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Australia 2016

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Choir of Trinity College Cambridge: distinct voices blended

It’s the physical separation between the singers that you notice first when the Choir of Trinity College Cambridge takes to the stage, half a body width to spare on either side of all 30-plus of them.

Then you hear the individual voices, which, horror of horrors to the choral-textbook devotee, stand out, each one having a sort of distinctive grain or texture to it that you could drag your fingers over, tracing its unique profile.

From a brief Arvo Pärt opener it’s straight on to Byrd, Tallis and Purcell as choristers half-turn towards one another, eyes locked on other eyes, voices singing as if from one to another, each voice both guide and follower simultaneously.

Still no conductor onstage, but the musical sound is in three dimensions, so striking in its internal diversity but somehow blended and utterly focused in its totality. Settle in, these kids know what they’re doing.

Then the man himself arrives, Stephen Layton, the director of music since 2006 who has presided over this group of undergraduates being listed by Gramophone magazine as No 5 among the world’s greatest choirs. What’s the secret?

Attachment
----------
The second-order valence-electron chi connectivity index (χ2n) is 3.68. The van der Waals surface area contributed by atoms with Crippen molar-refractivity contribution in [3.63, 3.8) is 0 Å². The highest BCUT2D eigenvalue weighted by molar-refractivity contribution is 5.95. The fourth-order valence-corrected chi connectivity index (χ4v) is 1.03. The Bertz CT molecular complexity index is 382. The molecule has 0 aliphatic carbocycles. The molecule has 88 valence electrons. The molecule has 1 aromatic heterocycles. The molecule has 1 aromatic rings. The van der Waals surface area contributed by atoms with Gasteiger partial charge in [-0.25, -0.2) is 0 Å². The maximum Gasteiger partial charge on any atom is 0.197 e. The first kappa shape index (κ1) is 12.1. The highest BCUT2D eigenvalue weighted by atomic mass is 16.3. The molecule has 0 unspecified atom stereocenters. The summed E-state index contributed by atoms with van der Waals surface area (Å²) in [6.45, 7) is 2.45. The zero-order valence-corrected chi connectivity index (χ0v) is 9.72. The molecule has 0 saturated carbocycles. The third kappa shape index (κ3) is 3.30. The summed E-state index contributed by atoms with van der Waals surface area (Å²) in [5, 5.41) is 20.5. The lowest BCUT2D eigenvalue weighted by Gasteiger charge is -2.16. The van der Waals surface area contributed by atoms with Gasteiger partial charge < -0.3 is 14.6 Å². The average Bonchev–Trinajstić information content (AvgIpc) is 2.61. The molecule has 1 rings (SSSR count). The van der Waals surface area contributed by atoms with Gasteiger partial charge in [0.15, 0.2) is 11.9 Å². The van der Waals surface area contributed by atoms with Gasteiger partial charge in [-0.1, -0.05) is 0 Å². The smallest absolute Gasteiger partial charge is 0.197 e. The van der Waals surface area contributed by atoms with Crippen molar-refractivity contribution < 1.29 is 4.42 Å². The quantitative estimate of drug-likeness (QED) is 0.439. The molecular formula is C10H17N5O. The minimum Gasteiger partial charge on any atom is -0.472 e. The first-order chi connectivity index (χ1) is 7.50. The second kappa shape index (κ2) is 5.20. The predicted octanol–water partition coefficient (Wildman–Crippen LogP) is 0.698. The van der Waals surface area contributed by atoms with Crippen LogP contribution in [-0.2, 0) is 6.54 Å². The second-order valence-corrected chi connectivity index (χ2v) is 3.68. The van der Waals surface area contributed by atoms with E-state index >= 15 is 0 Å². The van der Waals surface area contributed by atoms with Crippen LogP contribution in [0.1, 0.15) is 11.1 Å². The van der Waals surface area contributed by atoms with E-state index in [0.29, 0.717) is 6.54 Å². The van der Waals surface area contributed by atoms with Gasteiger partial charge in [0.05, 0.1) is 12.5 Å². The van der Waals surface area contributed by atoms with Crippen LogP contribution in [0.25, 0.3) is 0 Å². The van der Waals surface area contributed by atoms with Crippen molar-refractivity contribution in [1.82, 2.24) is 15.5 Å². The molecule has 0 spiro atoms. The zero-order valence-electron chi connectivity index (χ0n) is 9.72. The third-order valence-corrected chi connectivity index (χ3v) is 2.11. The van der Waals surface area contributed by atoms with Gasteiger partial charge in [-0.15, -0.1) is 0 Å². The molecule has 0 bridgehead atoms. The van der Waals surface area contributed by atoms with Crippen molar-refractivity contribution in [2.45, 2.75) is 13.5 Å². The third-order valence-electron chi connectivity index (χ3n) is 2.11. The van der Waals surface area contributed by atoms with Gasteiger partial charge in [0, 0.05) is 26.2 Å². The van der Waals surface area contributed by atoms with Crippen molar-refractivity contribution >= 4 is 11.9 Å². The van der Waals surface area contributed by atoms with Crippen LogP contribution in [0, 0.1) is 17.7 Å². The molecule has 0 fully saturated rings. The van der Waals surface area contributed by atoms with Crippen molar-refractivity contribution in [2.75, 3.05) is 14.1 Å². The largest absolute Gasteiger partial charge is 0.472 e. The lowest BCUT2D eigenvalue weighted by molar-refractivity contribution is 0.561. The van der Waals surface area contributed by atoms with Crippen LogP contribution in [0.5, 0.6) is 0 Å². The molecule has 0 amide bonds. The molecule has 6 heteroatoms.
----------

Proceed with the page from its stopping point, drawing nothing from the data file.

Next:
Well, to judge by this first concert on a substantial national tour for Musica Viva, it’s the training, discipline and artistry that have gone into it all.

There’s not a sheet of music to be seen among any of them, this working choir of Trinity’s best and brightest, whose weekly routine is performing for services in the College Chapel, clearly demonstrating a unity and sense of musical purpose that renews a tradition dating back to the 14th century.

In a program that moves between old and new, the centrepiece is Frank Martin’s Mass for Unaccompanied Double Choir, a work of such deep personal and spiritual significance to the Swiss composer that he withheld its premiere for 40 years lest it be defiled in public. He shouldn’t have feared. It’s gloriously sung.

Young Trinity organ scholar Owain Park contributes a piece whose vocal workout from top to bottom for the choir shows why he has already received a major publishing contract, while Australian composer Joseph Twist’s new commission embraces the quiet sense of contemplation characterising the concert as a whole.

Ultimately, the polite and unassuming style resolves into blazing works in the grand English choral tradition by Elgar and Herbert Howells, momentarily turning the Australian concert hall into a grand English cathedral.

Tour continues to Melbourne, Adelaide, Sydney, Perth, Newcastle, Canberra and Hobart until August 7.

The Choir of Trinity College Cambridge. Musica Viva Concert Hall, QPAC, Brisbane, July 17.

Martin Buzacott